Very few gamers have played through every single 1st Edition module. These early adventures are not only classics that make up the foundation of the hobby, they also document the history of D&D’s early development. Above all, they’re loaded with incredible adventure ideas for today’s DMs to pilfer. Some of them are bloody hard to find, though. What if someone went through the entire lot and provided something like Cliff’s notes for D&D adventures? Wouldn’t that be awesome?
That’s exactly what metaDM over at Meta Gamemastery has set out to do. His “Annotating Every 1st Edition D&D Adventure” project still has a long way to go (and needs a catchier name), but it’s an admirable project all the same. He’s tackling them in letter order, and so far has done up to A3: Assault on the Aerie of the Slave Lords. I really hope he sticks with it, because it would be an amazing resource for modern gamers and a fascinating historical document for fans of D&D and other RPGs.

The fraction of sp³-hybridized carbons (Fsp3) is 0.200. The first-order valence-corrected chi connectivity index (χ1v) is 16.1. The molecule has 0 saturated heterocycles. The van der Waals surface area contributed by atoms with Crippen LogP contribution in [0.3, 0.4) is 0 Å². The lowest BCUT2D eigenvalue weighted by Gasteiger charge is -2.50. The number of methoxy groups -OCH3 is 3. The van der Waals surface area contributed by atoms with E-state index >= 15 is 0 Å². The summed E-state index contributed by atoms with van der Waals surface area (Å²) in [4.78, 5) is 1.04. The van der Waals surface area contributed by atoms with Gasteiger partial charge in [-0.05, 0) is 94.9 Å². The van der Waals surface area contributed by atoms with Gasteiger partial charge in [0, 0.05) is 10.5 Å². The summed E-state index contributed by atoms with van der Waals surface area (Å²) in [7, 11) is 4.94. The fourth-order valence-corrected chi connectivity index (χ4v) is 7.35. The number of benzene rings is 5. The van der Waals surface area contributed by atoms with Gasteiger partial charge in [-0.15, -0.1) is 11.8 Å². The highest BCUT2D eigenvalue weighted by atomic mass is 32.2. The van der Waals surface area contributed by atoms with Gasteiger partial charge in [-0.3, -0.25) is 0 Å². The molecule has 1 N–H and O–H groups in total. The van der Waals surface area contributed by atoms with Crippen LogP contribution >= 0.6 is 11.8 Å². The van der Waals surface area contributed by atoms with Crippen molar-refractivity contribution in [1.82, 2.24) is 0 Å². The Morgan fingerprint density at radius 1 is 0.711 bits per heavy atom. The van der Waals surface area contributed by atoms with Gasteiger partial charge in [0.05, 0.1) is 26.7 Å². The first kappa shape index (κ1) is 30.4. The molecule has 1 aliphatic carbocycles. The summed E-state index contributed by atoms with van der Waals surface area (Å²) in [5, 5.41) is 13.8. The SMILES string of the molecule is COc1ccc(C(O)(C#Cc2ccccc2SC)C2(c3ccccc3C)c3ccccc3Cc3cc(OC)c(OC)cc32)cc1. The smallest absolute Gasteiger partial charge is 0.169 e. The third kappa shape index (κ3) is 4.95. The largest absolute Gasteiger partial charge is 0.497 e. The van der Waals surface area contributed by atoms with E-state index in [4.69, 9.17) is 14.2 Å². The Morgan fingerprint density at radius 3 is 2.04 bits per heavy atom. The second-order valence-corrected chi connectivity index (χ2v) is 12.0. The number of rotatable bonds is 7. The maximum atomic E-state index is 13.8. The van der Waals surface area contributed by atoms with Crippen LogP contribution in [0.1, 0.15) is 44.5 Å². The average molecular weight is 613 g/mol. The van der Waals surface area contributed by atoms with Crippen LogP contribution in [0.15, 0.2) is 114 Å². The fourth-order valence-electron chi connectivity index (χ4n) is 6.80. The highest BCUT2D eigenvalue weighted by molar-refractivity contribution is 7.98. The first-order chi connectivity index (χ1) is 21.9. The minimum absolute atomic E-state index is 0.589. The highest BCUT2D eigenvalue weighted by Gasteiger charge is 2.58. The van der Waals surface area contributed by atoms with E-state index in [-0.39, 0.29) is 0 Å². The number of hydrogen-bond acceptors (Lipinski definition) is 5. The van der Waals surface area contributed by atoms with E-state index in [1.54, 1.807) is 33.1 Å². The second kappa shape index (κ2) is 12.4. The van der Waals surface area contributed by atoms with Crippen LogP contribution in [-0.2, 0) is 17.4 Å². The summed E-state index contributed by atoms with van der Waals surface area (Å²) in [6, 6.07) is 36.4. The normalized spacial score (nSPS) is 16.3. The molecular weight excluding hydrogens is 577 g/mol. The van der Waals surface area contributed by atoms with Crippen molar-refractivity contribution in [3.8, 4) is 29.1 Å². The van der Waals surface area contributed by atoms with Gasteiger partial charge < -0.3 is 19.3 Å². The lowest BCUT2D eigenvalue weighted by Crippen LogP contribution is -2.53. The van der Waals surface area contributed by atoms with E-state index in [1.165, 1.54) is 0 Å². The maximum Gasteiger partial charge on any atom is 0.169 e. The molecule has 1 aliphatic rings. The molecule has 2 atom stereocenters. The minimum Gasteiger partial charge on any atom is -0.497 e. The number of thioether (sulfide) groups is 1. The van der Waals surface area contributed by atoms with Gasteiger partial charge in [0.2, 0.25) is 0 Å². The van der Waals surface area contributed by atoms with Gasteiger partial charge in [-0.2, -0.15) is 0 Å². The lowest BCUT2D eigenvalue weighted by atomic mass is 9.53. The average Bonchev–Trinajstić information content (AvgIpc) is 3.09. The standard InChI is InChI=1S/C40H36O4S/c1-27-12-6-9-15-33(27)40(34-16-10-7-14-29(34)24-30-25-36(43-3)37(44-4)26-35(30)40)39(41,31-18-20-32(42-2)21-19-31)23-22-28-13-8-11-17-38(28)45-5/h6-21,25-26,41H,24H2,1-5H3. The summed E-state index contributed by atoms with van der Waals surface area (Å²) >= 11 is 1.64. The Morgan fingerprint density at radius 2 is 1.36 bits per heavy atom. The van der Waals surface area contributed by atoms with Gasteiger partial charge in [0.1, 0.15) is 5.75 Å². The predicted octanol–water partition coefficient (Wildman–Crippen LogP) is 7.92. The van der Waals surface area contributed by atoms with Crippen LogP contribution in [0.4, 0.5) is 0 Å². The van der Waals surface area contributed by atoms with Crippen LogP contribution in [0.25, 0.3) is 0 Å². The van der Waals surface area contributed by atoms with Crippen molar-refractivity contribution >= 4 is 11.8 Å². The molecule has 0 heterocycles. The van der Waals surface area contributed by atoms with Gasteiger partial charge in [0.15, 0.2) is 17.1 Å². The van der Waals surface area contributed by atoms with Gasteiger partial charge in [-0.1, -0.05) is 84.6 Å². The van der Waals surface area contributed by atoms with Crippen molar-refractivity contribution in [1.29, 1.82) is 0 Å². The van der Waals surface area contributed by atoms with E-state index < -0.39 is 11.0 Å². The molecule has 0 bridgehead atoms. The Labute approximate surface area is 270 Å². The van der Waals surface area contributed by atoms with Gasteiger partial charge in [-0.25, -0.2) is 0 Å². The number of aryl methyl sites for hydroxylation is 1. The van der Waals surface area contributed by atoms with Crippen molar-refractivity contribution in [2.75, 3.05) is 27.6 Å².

What does an annotated adventure look like? Well, you could just head over and see for yourself, but basically, metaDM offers a synopsis, plot overview, setting description, specific numbers for all monsters that appear in the adventure, a list of notable NPCs and a set of notes describing certain encounters, quirks of the adventure, easter eggs and other trivia.
He’s also started interjecting amusing commentary, like, “The stable boy in B44 if offered 50gp will whisper, ‘There is a secret passage! It is in the rows of rouge!’ I just gave you more fucking gold pieces than most people make in a year. Do you think you can you be a little more specific?” I suppose from a “gaming historian” perspective that adds clutter, but these early adventures can be really strange and nonsensical, and it’s fun to poke at them a bit.
In any case, consider this a slow clap of admiration to metaDM. Bravo, sir!